ABSTRACT v
INTRODUCTION ....... 1
Chemistry of Alkyl Halides 3
Gasoline Partitioning 8
MATERIALS AND METHODS 12
Alkyl Halides 12
Gasoline 18
DEGRADATION OF ALKYL HALIDES 22
Introduction 22
Degradation of 1,1,1-Trichloroethane 25
Degradation of Brominated Ethanes 34
Halogenated Ethenes 45
Structure/Rate Relationships of Alkyl Halides . 53
Simple SN1/E1 Reactions 55
Comparisons of Geminal Trihalides 61
Effect of Additional Halogens on the Alpha
Carbon 64
Sediment Matrix Affects 67
SOLUBILIZATION AND DEGRADATION OF RESIDUAL TCA .... 75
Behavior of Residual Solvent 75
Aqueous Phase Concentrations 79
Advection 83
Degradation Rate 84
Model Parameters and Procedures 85
Limitations of the Model Assumptions .... 94
i i i


13
Seawater samples were obtained from the coastal
Atlantic Ocean near Ormond Beach, Florida. Samples were
filtered and subsequently handled similar to the phosphate
solutions.
Ground water samples from two monitoring wells were
obtained from a site in Orlando, Florida, which had been
contaminated by chlorinated solvents. These samples were
purged to remove existing solvents and interfering
substances, then filter (10 pm) sterilized.
Approximately 6.6 mL of the phosphate solutions,
seawater or distilled deionized water were added to 5 mL
(nominal volume) glass ampules (Wheaton Scientific). The
ampules were plugged with cotton and autoclaved for 15
minutes at 121C.
These ampules were then aseptically spiked with 10 pL
of the stock solution of TCA in methanol and flame sealed
using a Model 524PS sealing unit manufactured by O.I.
Corporation. Final concentrations were approximately 1-3
mg/1. Approximately 0.5 to 1 mL of air space was present in
the ampules after sealing.
Ampules were incubated at 28C (Precision Scientific
Model 6) and at 37C (Precision Scientific Model 4).
Experiments at higher temperatures were performed in a
Magna-Whirl constant temperature water bath (Blue M).
Samples were analyzed using a purge and trap device
(Tekmar LSC-2), interfaced with a Perkin Elmer Model 8410 GC


122
that it was applicable to only the specific gasoline for
which it was derived.
The results of my research indicate that the Kfw may be
more widely applied to estimate fuel/water partitioning for
a range of fuel compositions i.e. different brands and
grades. The relationship between log of the average
fuel/water partition coefficient and the log of the
solubility was determined for MTBE and eight aromatic
compounds; benzene, toluene, ethylbenzene, m,p-xylene,
o-xylene, n-propylbenzene and 1,2,3-trimethylbenzene. The
plot of the log S versus log Kfw is show on Figure 32, and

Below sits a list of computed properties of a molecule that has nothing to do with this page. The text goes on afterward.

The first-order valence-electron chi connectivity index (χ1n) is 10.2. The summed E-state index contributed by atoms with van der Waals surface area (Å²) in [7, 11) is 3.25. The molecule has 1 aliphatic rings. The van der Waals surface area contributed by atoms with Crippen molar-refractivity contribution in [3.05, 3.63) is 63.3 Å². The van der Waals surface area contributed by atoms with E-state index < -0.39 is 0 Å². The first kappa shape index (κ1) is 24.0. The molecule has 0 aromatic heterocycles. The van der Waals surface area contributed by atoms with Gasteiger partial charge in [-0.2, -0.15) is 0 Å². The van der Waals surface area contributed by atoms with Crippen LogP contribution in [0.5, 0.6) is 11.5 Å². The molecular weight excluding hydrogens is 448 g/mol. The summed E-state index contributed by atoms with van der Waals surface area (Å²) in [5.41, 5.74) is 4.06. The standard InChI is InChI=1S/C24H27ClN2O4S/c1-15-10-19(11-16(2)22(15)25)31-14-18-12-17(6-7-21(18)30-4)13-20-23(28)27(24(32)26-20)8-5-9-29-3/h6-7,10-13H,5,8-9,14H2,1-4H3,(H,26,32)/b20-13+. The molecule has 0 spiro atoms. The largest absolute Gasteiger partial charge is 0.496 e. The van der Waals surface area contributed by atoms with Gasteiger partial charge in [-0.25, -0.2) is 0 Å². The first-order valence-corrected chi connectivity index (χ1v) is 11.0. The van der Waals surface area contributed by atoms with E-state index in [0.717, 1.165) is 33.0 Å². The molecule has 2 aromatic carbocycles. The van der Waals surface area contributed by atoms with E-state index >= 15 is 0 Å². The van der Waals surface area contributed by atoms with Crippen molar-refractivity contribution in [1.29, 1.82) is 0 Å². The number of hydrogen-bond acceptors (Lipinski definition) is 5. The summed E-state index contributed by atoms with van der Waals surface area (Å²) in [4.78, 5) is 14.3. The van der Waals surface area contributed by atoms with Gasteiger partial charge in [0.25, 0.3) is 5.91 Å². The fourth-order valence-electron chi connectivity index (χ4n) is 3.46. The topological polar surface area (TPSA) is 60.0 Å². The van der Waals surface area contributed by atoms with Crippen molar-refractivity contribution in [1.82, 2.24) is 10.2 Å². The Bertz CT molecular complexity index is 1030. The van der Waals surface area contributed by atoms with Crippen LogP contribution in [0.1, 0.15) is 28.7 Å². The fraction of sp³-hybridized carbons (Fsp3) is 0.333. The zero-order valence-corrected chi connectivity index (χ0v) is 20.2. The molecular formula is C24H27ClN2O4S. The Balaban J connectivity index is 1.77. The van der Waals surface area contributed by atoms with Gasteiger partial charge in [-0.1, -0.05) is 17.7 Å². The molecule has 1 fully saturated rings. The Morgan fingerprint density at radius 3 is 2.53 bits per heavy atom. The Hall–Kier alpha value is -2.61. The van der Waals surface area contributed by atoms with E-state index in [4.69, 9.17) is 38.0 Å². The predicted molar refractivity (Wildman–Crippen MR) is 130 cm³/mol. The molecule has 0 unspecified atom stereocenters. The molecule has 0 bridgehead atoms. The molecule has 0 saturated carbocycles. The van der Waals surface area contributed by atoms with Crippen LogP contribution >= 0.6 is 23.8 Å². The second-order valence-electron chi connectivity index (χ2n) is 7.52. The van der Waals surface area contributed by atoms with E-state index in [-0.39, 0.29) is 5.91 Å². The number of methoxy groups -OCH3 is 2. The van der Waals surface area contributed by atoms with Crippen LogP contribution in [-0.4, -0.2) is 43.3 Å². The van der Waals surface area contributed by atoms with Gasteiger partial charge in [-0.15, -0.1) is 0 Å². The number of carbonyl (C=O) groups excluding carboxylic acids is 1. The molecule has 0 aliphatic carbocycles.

the regression equation was
Log Kfw -0.84 log S + 1.29 r2 0.98
The plot showed a strong linear relationship for log
Kfw and log S. The variability was due, as stated earlier,
to a variety of factors including differences in composition
of the fuels and peak overlap.
Changes in Concentrations with Time
An ageing effect occurs when complex fuel mixtures
remain in contact with air or water. The more soluble and
volatile components will be differentially removed from the
fuel, producing a time-dependent composition for the
hydrocarbon layers, and also the waters in contact with
them.
To evaluate the patterns of the changes in composition
with time due to solubilization, multiple extractions were


8
Gasoline Partitioning
Gasoline contamination of ground water has become a
major environmental concern. Documented cases of
contamination from underground storage tanks (Florida
Department of Environmental Regulation, 1985) have prompted
enactment of additional legislation, the "State Underground
Petroleum Environmental Response Act of 1986" (SUPER Act),
to protect the ground water and surface waters of the state
of Florida. The SUPER act was designed to maximize ground
water protection, encourage early detection, reporting, and
clean-up of leaking underground storage tanks.
Issues relating to the behavior of gasoline components
in ground water are diverse and complex. Gasoline itself is
a complex mixture of hydrocarbons and some of the factors
which affect the concentration of these constituents in the
subsurface environment (vadose zone and ground water)
include solubility, biodegradability, volatility, soil
sorptive capacity, and dilution.
Components of gasoline may undergo abiotic chemical or
photochemical oxidations through free radical formation.
Thermal degradation is negligible at environmental
temperatures below 80C. Since free radicals are limited in
the subsurface environment, chemical degradation is not
expected to play a significant role there (Bossert and
Bartha, 1984).


105
higher ratios of aromatic constituents (Senn and Johnson,
1987) .
Background information on statistical procedures is
available from a variety of sources (Pielou, 1984; Wolff and
Parsons, 1983; SAS Institute, Inc., 1985; Gordon, 1981).
The basic procedures used in my analysis and described in
these sources included simple statistics, correlations,
stepwise discriminant analyses, and principal component
analyses.
The interpretation of complex chromatograms using
pattern recognition techniques has been demonstrated
(Hosenfeld and Bauer, 1985). Statistical procedures were
applied without prior knowledge of chromatogram peak
identity for either compound class or type. Peaks were
identified by relative retention time, with principal
component analysis used to define the patterns in the